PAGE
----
With Kobe Bryant, the Lakers made the easy choice

Kirby Lee-USA TODAY Sports

Faced with choosing between an easy mediocrity and a difficult one, Lakers management chose the one featuring Kobe.

The Los Angeles Lakers announced Monday they had reached an extension agreement with Kobe Bryant. Reporters pegged the number at $48.5 million over the next two seasons. (He's making $30.5 million this year.) He has not yet played this regular season after tearing his Achilles tendon in April. He is 35 years old.



The way Bryant tells it, he didn't even press for such a high dollar figure. The Lakers just gave it to him.

"This was easy," Bryant told Yahoo Sports on Monday night. "This wasn't a negotiation. The Lakers made their offer with cap and building a great team in mind while still taking care of me as a player.

"I simply agreed to the offer."

That has a high likelihood of being exaggerated, as Kobe's agent, Rob Pelinka, is one of the more aggressive in the NBA. To discount his work to get a 35-year-old coming off of a major injury $48 million is unfair. What Kobe is likely trying to do is nod to the Lakers' generosity and trust; Bryant has seemed to value loyalty highly over the years. This is Kobe rewarding Lakers GM Mitch Kupchak and owner Jim Buss for their largess.

And it is some largess. Kobe will likely be the league's most highly-paid player again in 2014-15. He'll clip Joe Johnson by about $200,000 in 2015-16. That season, Kobe will be 37 years old.

But Kobe is not greedy. The Lakers know all of the info they need to know: his age, his physical condition, his commitment to work, his numbers, his teammate needs. The Lakers know that and offered him this amount of money after some level of negotiation. Would it be better for the Lakers if Kobe took even less, like $20 million or even $15 million? Of course. But Kupchak and company think they can build another great team around Bryant at this salary level. That might be a dubious belief, but the Lakers believe it. To suggest Kobe volunteer to take less than what is offered is presumptive and, frankly, useless.


To consider this deal a major risk for the Lakers, one would have to show another path out of mediocrity for the Lakers. Without Kobe, this team is ugly. If the Lakers let Bryant find a new home in July 2014, when he was scheduled to become a free agent, the only thing Kupchak would be able to sell is the logo, the city, the history. Without Kobe, the Lakers would have had only Steve Nash and Robert Sacre on the books for 2014-15. Only one franchise in memory has sold a major free agent on a blank canvas, and that was the Heat and LeBron James. And by the time James picked Miami, the blank canvas had been filled with Dwyane Wade and Chris Bosh. Other teams that came into 2010 will gaping salary holes ended up with Amare Stoudemire, Carlos Boozer and Travis Outlaw.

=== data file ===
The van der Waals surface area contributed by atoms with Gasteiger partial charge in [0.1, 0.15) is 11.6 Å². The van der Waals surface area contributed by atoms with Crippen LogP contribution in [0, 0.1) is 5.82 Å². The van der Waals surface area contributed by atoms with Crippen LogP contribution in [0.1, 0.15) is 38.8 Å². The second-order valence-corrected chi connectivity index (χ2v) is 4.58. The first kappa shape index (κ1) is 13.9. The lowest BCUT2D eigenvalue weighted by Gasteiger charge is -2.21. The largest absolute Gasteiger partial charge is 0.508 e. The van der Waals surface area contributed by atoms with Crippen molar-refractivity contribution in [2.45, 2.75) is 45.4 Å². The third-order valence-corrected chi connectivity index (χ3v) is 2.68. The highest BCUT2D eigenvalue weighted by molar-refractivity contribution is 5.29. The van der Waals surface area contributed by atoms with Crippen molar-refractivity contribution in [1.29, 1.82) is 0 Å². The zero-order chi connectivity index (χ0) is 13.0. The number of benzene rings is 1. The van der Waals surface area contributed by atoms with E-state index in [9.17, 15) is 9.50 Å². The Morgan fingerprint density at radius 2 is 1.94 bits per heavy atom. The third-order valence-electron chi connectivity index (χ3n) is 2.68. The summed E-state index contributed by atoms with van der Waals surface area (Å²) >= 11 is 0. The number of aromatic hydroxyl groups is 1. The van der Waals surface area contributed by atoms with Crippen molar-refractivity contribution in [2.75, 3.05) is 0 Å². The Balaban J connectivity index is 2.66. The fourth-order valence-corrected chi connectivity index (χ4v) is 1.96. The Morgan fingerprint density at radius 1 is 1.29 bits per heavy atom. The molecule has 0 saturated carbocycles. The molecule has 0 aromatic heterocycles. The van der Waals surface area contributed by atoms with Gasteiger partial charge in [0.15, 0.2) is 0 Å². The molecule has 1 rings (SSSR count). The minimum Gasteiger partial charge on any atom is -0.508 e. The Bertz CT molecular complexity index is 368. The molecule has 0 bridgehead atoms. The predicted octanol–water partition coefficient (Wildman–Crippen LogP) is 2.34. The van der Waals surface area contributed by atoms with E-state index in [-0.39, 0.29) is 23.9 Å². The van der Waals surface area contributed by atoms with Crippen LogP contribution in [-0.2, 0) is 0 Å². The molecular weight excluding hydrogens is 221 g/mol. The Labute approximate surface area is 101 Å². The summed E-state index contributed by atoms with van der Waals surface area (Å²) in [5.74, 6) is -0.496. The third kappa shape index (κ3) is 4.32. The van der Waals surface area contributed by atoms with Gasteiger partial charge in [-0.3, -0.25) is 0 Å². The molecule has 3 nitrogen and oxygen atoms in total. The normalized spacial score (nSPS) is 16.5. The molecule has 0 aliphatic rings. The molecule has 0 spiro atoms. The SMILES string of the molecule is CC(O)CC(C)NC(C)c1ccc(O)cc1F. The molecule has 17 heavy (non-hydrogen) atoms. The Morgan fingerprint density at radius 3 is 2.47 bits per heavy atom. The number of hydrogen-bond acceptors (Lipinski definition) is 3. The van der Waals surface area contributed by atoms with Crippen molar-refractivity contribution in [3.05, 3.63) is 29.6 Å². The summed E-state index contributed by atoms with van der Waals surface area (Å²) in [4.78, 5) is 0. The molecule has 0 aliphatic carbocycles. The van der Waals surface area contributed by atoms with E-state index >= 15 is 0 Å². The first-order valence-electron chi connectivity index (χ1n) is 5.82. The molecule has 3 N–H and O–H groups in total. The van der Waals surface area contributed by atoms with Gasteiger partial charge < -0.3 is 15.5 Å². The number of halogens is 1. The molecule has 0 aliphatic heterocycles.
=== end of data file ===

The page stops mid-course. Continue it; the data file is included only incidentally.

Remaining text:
The smarter play would be to build for the future slowly. Unfortunately, the Lakers traded an unprotected 2015 pick to Phoenix in the Nash deal and a top-five protected 2017 pick to Orlando in the Dwight Howard deal. Building slow and young while missing two key picks is difficult.

It doesn't particularly matter that Kobe will be the highest paid player in the league, because the Lakers have the highest revenue in the league. The team makes $150 million per year just on local TV rights. Consider a comparison with the Bobcats, who make a reported $7 million annually from TV rights. That contract covers half of Al Jefferson's $15 million salary. The Lakers' TV deal can take care of Kobe's $24 million in 13 games. The Lakers, along with a few other teams, play with different rules when it comes to costs. The improved luxury tax will indeed make it more painful for the richest clubs to heavily outspend their rivals, but the ability will still be there. It's all a matter of the owner's stomach. Jim Buss can stomach paying Kobe this much, and the bottom line can easily support it.

The Lakers could have let Kobe walk in July, renouncing him to remove his cap hold so the team could chase hard after the top free agents. But what if the Lakers ended up with nothing, a real possibility? What is LeBron quickly re-signed with Miami and Carmelo Anthony with New York, leaving restricted free agents and second-tier options? Just because this is the Lakers doesn't mean that they don't have to overpay free agents. And how bad would the backlash in L.A. be if the Lakers struck out and Kobe signed a reasonable deal with a contender? Forget about whether Kupchak would survive -- would Buss survive? Would L.A. turn against him permanently?